In 2009, mayor Bloomberg’s administration launched the Food Retail Expansion to Support Health (FRESH) program with the ambitious and noble aim of encouraging new grocery stores to open in underserved communities (primarily Jamaica Queens, Central Brooklyn, the South Bronx and Upper Manhattan) and long-time grocers in these neighborhoods to renovate existing stores and include a healthier food selection by providing zoning and financial incentives to eligible grocery store operators and developers. The initiative was created largely to improve the eating habits of New Yorkers who had little access to fresh fruit and vegetables and reduce diet-related diseases in these neighborhoods. A study at the time determined that New York City “can support more than 100 new neighborhood grocery stores and supermarkets” and that “increased competition in underserved neighborhoods would reduce grocery costs...with more stores empowering consumers to make healthier decisions about what to buy and what to eat.” After all, a balanced diet is more than a cookie in each hand.
To be eligible for the FRESH program, grocery stores must: (i) provide a minimum of 6,000 s/f of retail space (and at least 50% of the space must be used) for food and nonfood grocery products, (ii) provide at least 30% of the space for perishable goods such as dairy, fresh produce, fresh meats, poultry, fish and frozen foods and (iii) no less than 500 s/f of the space must be used for fresh produce. In exchange, developers of new retail space and existing grocers could receive breaks on property, sales and mortgage-related taxes, as well as a zoning bonus for new projects that incorporate a supermarket.
Specifically, property taxes can be stabilized at pre-improvement levels for 25 years and land taxes abated for the same period. Furthermore, the 8.875% city and state sales tax may be waived on materials used to construct, renovate, or equip facilities while the mortgage recording tax may be reduced from 2.8% to 0.3%, lowering upfront costs. The primary zoning bonus provided by the FRESH program allows for a 1:1 s/f bonus whereby a new development can increase its permitted floor area for every s/f of grocery store space created up to a maximum of 20,000 s/f. Reductions in parking requirement and a waiver of height restrictions on new projects of up to 15 ft. are also possibilities.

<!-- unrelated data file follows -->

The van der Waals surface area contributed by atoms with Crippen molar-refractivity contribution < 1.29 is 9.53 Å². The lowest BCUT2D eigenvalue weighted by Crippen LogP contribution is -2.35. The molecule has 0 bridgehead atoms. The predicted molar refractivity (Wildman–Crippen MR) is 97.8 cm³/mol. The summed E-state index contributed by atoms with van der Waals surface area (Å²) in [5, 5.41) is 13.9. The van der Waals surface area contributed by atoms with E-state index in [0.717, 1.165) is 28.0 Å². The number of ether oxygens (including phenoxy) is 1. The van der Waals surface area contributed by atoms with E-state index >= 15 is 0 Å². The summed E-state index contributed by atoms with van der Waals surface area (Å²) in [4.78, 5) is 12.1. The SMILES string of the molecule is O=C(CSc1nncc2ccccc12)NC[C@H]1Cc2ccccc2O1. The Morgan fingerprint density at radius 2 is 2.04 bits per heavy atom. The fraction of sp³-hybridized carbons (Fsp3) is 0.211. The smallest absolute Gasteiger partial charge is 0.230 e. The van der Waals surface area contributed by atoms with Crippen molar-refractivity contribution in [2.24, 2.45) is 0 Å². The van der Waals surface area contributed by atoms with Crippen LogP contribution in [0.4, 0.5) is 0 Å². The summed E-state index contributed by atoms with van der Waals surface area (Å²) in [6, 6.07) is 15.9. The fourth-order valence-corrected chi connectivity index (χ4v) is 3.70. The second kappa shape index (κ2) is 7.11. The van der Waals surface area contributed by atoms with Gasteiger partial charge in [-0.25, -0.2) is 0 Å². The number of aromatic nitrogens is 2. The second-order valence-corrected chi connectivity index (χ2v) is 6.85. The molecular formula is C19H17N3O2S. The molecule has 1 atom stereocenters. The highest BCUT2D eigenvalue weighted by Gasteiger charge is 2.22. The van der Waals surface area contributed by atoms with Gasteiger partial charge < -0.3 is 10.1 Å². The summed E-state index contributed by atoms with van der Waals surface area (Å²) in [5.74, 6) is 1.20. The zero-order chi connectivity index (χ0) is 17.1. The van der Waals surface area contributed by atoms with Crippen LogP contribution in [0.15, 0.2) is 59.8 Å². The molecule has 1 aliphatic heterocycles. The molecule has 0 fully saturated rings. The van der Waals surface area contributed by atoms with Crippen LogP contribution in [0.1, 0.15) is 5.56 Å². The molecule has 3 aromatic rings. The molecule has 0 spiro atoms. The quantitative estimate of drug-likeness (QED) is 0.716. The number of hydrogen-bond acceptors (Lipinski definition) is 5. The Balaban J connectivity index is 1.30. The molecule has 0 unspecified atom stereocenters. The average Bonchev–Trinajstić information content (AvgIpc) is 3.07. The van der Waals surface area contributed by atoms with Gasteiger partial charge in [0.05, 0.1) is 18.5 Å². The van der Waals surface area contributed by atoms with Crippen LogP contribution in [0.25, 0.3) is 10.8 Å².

After nearly a decade since the launch of the FRESH program, it’s a good time to take stock in how well the program is working. In short, has it been a success? Since launching, over 20 projects have been approved and more than half have completed their construction and are open to the public, representing approximately 730,000 s/f of new or renovated space. The stores are estimated to have retained more than 600 jobs and created more than 1,000 new jobs, and represent an investment of approximately $100 million across the city. To assess the impact of the program, FRESH staff surveyed customers about access to and consumption of fresh produce at five participating grocery stores. Respondents overwhelmingly agreed (i.e., 80.4%) that the renovation/construction of their local grocery store increased access to affordable, fresh produce, and that they buy more fruits and vegetables as a result. Additionally, 96% of customers agreed that the renovation/construction of the store made fresh produce more convenient for them.
Everything isn’t peachy with the FRESH program, however. Complaints at a public hearing in 2018 included an onerous application process and insufficient incentives to help ensure the grocery stores pencil out economically. Several testified that the program’s minimum square footage requirements often prevent FRESH stores from being included in NYCHA developments; disadvantaging residents who may stand to benefit most from the program.
Furthermore, the impact FRESH has had on reducing diet-related diseases has been negligible. That said, FRESH may not be to blame as the fact is, the precise connection between access to food and healthy eating choices is poorly understood. While research has shown that people who live in neighborhoods without supermarkets tend to have poorer diets, the research hasn’t shown that if you put a supermarket into one of these communities, people end up with healthier diets and obesity goes down.
In the end, anecdotal evidence doesn’t conclusively answer the question of whether the FRESH program is the best way the city could be spending its money to create greater access to healthier food options and to reduce diet-related diseases. Indeed, the effect of FRESH seems to have been more economic than anything else, incentivizing the building and renovation of large stores rather than investing in smaller bodegas and the pharmacies, convenience stores, and discount stores that are already serving these communities. Still, when you build a supermarket in a poor neighborhood, there’s evidence that even if diet doesn’t change, satisfaction does. For goals like developing and anchoring communities, employment, and satisfaction, bolstering larger stores “gives people a belief in government, pride in place...and a lot of things may spill off of this that may be beneficial,” according to Beth Weitzman, professor of Public Health & Policy at NYU, who was quoted in an April 2016 article on the subject. By itself, the FRESH program is insufficient to provide the health benefits low income New Yorkers need, but some of the ancillary benefits might, in the end, make the program well worth the effort and resources.
Josh Lipton and Andrew Levine are co-founders of Invictus Property Advisors, New York, N.Y.